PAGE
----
Todds Leap Ulster Rally: family are united after death of Timothy Cathcart
It was never a consideration when the decision was taken to call off the Todds Leap Ulster Rally in the aftermath of the accident in which 20-year-old Fermanagh driver Timothy Cathcart died. But soon the organisers must count the cost of bringing the event to a halt when it had barely begun.
The crash happened on only the third stage of a two-day rally scheduled to be part of the British, Irish and Northern Ireland championships. As many as half of the 140-strong field hadn't even started from Enniskillen when the organising team from the Northern Ireland Motor Club took the decision, rightly, to abandon the rally.
They took it as a "mark of respect to the Cathcart family" who have been stalwarts of rallying in Northern Ireland for many years.
They will have been aware, too, that a number of Timothy's fellow drivers, including the overall rally leader Garry Jennings and the current Irish Tarmac championship leader Declan Boyle, were reluctant to continue even if the event resumed on Saturday morning.
Jennings, visibly upset, made his feelings clear by refusing to fire up his Subaru and drive it into overnight parc ferme as instructed while senior officials assessed the situation. Instead he and his team silently pushed the Subaru into the holding area, followed by Boyle and the rest of the teams.
The heart had been knocked out of the rally and it was their small but poignant gesture of respect to those affected by the tragic accident.
While this was happening, the vast runway complex of St Angelo airfield, which had been laid out to host special spectator stages late on Friday afternoon and again on Saturday, remained virtually deserted.
It should have been thronged with fans paying an admittance fee and helping to finance a rally which will have cost upwards of £100,000 to set up.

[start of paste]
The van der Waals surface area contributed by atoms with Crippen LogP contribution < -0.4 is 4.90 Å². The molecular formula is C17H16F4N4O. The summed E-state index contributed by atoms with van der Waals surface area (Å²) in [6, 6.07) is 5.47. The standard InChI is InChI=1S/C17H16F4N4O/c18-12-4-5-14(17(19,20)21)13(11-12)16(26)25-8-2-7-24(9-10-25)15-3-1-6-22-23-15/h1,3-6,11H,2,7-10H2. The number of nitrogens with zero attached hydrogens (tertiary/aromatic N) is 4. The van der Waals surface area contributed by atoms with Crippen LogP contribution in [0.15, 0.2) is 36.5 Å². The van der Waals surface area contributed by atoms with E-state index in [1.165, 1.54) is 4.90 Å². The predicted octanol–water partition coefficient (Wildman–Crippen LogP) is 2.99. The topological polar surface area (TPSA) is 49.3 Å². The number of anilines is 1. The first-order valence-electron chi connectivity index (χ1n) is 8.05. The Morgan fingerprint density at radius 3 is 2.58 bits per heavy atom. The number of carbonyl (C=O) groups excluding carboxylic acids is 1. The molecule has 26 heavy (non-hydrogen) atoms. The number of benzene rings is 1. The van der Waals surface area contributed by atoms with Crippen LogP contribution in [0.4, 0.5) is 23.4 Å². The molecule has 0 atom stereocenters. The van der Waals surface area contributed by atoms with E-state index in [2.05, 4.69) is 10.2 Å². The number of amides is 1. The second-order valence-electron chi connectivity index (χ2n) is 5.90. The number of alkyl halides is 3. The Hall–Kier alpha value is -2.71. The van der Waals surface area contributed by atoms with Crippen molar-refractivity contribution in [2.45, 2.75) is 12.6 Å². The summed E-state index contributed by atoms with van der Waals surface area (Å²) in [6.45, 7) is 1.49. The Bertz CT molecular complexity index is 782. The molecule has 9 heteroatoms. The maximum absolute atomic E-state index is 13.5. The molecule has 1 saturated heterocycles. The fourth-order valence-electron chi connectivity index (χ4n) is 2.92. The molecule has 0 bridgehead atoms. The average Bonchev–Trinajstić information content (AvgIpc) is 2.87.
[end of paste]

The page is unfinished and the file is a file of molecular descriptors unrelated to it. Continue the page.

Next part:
Many competitors who never got to cross the starting line will be entitled to refunds of entry fees which range from £500 to more than £1000.
Bills will still have to be paid and, aside from the support of sponsors, entry fees and the special spectator stages are the only source of income. It may well impact on the future of a rally which has an exemplary safety record and has regularly been voted the best in the British championship.
But rally director Philip Murray says it is an issue for another day.
"It will have to be considered at some point but not now. The immediate priority is our duty of care to the family and friends of Timothy (pictured), to his co-driver Dai Roberts who remains in hospital, to the other competitors who were at the scene of the accident and to our medical and rescue teams who attended the incident," said Murray.
Welshman Roberts was airlifted to hospital in Belfast where he is said to be "doing well".
It went almost unnoticed that Jennings, the reigning Irish Tarmac champion, was leading the rally by 20 seconds from Boyle with Eugene Donnelly in third place when the cancellation call was made. Daniel McKenna, the British championship leader, was fourth and some distance ahead of his closest challenger Osian Pryce.
No-one was really interested but decisions will have to be made in terms how it affects the various championships. Will points be awarded? These, too, are issues for another day.
First the Cathcart family and the wider rally community must prepare for the funeral of a talented young man who died doing something he loved.